Well, I would say this would be just about PERFECT for me! And yes, I’d move in in a heartbeat and live in the little gardener’s shed if someone would let me. (I don’t take up too much room) 😀
Of course, 200 yrs ago, the real kitchen gardens, which served Kew Palace and Mad King George were enormous, but thank goodness the land has been given over to the gardeners. Also, thank goodness this little representation remains.
Let’s have a look, shall we?
It’s a walled garden! Isn’t this the absolutely most sensible way to garden in the world?
I’m thinking, “where can I get my hands on a few thousand beautiful old bricks to wall in my own garden?”
The south wall and the north wall.
How hard can it be to to make a bunch of these charming cloches? I’m going to try to figure them out. A bit of glass, a bit of leaded strips, a bit of solder…
Here’s the charming gardener’s cottage. The perfect place to have tea.
And now, I suppose all the beautiful produce had to be prepared somewhere. Let’s have a look at the royal kitchens.
The kitchens are somewhat below ground to keep them cool, but still have light and a view to the garden.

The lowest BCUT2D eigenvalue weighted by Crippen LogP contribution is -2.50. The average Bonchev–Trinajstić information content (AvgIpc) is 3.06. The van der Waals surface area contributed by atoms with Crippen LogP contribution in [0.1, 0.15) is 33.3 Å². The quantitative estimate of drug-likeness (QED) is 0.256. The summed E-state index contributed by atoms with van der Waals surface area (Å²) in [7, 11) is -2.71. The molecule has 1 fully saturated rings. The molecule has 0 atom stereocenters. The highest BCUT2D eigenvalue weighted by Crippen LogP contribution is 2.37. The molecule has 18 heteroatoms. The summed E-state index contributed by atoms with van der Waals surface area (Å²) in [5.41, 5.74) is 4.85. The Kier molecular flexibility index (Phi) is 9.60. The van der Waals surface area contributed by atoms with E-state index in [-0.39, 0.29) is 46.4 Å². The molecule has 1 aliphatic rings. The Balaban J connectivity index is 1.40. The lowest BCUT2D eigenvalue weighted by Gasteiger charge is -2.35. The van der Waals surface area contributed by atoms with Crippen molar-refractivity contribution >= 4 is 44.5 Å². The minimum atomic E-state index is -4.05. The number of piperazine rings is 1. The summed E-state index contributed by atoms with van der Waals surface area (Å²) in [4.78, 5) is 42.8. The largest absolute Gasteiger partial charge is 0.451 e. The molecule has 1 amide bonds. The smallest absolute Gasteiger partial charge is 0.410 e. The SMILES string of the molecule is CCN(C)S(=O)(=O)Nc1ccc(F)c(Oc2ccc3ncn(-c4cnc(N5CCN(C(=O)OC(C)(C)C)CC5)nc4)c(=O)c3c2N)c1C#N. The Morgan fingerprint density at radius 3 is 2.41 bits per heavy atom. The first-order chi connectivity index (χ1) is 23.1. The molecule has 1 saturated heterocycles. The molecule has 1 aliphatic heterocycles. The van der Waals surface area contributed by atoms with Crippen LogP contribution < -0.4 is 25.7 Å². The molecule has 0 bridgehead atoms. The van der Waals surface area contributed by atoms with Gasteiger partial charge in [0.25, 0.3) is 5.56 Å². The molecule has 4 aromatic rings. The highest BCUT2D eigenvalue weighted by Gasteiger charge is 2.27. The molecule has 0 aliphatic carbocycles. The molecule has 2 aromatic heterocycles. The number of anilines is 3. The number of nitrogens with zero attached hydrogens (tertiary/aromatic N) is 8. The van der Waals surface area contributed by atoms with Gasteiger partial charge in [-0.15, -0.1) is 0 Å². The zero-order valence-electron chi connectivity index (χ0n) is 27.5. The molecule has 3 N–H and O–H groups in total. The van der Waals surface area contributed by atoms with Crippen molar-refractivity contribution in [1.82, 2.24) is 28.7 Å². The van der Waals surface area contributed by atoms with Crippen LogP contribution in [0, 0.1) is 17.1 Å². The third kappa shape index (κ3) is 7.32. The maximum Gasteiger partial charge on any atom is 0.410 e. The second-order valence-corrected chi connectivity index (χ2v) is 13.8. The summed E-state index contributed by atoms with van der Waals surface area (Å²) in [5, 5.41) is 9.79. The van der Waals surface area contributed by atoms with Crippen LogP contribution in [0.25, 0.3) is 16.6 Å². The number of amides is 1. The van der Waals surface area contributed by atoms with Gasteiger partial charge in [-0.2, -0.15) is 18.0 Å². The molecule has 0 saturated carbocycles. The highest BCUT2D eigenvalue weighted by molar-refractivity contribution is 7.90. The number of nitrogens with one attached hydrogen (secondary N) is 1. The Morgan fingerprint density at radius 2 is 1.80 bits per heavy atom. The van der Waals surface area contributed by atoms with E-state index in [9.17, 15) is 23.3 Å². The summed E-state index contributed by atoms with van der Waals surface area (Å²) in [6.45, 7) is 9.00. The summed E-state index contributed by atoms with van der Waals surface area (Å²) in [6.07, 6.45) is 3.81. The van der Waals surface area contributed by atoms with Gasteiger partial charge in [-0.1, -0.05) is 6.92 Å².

I really would call this shabby chic to the MAX!
Lovely old wood burners, lime washed walls, stone floors, old patina on pipes, rustic wood.
These were the food preparation areas…
…and this was the cooking kitchen.
This space is two stories tall to get all the heat to rise and vent out.
And what’s on the second floor?
Accounting offices, chef’s offices, and offices where the Kew Palace staff organised meals.
Robbie read that the kitchen processed over 300 chickens per month in that ledger.
I suppose this is also the place for a glass of something in the evening.
Or a cup of tea.
And, further into the kitchens, are larders full of processed seasonal foods stored for the future.
Did you enjoy your visit? I did.
Do we all want to run out and build a walled kitchen garden and shabby chic the heck out of our kitchens?
Yup, I know the feeling. 😀 Kew Palace next time 😀